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The Bhopal Tomb, which was born on the American Dream

On Sunday, December 2, 1984, the city of Bhopal fell asleep. The Bhopal people, as usual, slept in their homes to return to their livelihood the next day. But the sleep was not as long as it was long. Have most people dreamed that their sleep was the last sleep of their lives?

They did not think that the tons of toxic gases were leaving the Union Carbide factory near the homes of these poor people. Due to the painful cough and severe pain caused by these toxic gases, many people rushed to the hospital.

By the morning of December 3, the bodies of more than 5,000 Bhopal residents had fallen into the city without any reason. Bhopal also covered the bodies of animals such as cows, goats, and chickens.

It is estimated that over 25,000 people have died in Bhopal poisoning. More than 600,000 people suffer from health problems, such as cancer and vision problems.

The Bhopal disaster, one of the worst industrial disasters on earth, is still in vogue today, and this article is a detailed commentary on it. This review is carried out under the subsections of the immediate causes of December 2 and 3, the long-standing problems at the factory and the events that followed these tragedies.

Causes of the Disaster

The tragedy, which claimed the lives of 25,000 people, is the result of several events happening together. If these incidents had occurred separately, the tragedy would not have occurred.

In any chemical factory, some chemicals use chemicals that are harmful to human life. But the consequences of ignoring them and deliberately avoiding them are very high.

United Carbide, a pesticide factory, uses a toxic chemical called Mitchell Iso Cyanide as an intermediate chemical. That chemical is in the liquid state. But this chemical mixes very well with water and releases a lot of heat.

The heat turns the chemical into gas, and on that fateful night, 40 tonnes of methyl isocyanide is mixed with water and turned into air, releasing uncontrollably into the air in Bhopal.

All these incidents start with routine maintenance. At around 8 pm on the second day of December, a worker started pumping water into the pipeline through a pipe, which is a daily routine. The purpose of this task is to remove all-day dirt in the pipeline.

Before the pipe is washed, the tube section containing methyl isocyanide must be placed in the middle of an iron barrier and disconnected. This involves the removal of nails, re-installation, and the wearing of specialized clothing, which takes about two to three hours. Therefore, that safeguarding course was never followed.

But on the day of the incident, the garbage-free pipeline was trapped, and the water entering the pipe system was allowed to flow freely. It was then mixed with water, methyl iso or cyanide.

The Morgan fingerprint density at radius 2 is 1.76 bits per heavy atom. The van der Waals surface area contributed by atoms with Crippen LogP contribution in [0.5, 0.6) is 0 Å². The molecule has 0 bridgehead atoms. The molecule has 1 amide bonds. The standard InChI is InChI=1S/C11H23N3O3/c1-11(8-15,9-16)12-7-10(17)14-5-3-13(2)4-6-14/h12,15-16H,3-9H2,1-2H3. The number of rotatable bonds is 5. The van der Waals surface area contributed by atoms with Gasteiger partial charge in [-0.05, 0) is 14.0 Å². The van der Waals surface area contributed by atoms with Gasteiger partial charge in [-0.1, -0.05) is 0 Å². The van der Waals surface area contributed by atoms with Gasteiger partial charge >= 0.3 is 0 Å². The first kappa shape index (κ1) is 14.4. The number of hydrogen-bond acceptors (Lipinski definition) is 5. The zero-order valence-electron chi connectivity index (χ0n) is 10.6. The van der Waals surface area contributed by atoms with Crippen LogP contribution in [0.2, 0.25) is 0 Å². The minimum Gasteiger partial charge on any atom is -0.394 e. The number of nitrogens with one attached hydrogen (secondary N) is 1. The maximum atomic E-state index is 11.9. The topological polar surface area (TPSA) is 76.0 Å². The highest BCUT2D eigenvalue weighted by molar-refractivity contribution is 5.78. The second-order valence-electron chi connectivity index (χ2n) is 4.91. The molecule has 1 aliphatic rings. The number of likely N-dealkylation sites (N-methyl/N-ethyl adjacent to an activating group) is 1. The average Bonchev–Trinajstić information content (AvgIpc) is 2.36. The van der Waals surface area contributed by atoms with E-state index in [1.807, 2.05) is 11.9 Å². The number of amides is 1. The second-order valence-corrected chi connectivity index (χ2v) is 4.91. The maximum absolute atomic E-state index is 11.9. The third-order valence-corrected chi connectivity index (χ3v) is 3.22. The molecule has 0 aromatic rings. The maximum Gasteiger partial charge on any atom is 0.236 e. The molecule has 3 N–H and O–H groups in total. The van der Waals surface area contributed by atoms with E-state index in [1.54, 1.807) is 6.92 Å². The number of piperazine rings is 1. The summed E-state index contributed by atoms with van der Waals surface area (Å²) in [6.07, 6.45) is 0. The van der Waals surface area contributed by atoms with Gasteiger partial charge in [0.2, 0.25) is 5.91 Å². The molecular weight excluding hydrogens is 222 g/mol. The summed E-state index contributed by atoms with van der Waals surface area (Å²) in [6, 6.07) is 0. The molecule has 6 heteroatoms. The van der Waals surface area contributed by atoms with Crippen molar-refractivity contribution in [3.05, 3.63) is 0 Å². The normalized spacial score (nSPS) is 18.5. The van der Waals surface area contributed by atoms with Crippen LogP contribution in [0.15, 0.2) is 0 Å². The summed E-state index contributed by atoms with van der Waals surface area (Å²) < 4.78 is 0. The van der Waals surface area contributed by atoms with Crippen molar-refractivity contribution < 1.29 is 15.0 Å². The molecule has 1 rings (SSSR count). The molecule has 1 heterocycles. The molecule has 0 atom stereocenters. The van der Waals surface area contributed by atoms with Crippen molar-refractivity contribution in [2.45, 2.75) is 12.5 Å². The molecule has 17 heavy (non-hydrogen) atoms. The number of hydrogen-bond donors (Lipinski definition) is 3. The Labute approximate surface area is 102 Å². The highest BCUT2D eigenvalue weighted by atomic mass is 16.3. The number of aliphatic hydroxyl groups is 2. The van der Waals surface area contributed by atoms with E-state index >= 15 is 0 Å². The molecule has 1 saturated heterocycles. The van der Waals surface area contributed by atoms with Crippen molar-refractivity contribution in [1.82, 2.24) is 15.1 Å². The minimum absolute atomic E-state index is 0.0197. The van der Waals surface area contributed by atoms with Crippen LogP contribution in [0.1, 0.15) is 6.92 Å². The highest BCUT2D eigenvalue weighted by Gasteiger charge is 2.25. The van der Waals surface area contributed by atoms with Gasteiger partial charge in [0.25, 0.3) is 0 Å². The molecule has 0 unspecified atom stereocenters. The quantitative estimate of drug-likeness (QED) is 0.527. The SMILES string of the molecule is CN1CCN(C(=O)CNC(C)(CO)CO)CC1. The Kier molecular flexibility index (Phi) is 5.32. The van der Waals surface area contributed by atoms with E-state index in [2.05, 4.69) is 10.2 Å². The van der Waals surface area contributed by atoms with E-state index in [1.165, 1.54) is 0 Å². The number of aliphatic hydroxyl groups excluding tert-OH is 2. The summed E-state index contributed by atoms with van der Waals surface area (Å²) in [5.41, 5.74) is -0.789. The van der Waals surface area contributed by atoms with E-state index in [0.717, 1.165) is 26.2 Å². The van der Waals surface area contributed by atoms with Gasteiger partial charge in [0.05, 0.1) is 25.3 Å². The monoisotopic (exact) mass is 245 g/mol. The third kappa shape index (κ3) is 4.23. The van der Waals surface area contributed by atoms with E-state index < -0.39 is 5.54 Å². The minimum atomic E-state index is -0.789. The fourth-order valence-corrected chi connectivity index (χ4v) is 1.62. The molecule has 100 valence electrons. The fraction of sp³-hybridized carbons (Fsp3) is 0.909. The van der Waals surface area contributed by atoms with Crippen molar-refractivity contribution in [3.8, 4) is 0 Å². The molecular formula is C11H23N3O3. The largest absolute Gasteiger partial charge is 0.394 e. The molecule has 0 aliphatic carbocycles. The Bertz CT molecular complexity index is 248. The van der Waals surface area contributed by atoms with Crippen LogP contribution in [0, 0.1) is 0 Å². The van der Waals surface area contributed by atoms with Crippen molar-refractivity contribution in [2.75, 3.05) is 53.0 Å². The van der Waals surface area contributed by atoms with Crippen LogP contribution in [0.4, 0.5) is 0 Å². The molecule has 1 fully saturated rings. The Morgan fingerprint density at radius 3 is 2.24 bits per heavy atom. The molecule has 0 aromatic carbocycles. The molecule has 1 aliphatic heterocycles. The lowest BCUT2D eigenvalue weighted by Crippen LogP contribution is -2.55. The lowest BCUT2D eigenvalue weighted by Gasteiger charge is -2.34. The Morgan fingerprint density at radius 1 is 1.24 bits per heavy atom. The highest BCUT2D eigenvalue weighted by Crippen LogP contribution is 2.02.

There were 3 tanks to store methyl isocyanide. One of these was always empty, and on the day of the event, one tank contained 40 tons and the other contained 15 tons. Water mixing began in a tank dubbed E610.

The tank had a capacity of 42 tons and stored this chemical under high pressure to prevent the flow of other substances. Although the pressure was monitored by the control room, many of the meters in the cabin were constantly giving the incorrect text, which caused the operators to ignore them.

Accordingly, the pressure meter readings of the E610 were rated at zero (0) for about six weeks. Although it was ignored by operators, the E610 pressure was as low as the pressure meter due to a leak in another valve.

By now the water was rising by mixing with methyl isocyanide and the air conditioners on the three tanks were shut down six months ago as a means of reducing the cost of production. It was possible.

With the increase in temperature, the process of methylation of methyl isocyanide, or three subunits, began. Excessive heat leaked into the joint, and the concrete layer that covered the methyl isocyanide system was cracked but did not explode.

Instead, it was released into the atmosphere through the toxic gases in the system. Poison gas is attached to the equipment to remove the toxic gases emitted. But ironically, the device did not work that day because of maintenance.

And that device is hardly enough to withstand 40 tons of toxic gas. How unfortunate it is to release toxic gases into the environment through the device itself.

It is also said that the tube that connects to the system had been removed long before the emission of toxic gases was released into the environment.

In the end, there was a method of using water from toxic gaseous water, but it was less effective because it was too low-pressure.

Even after the disaster, notification was very poor. They communicated it to the factory workers and the residents of Bhopal.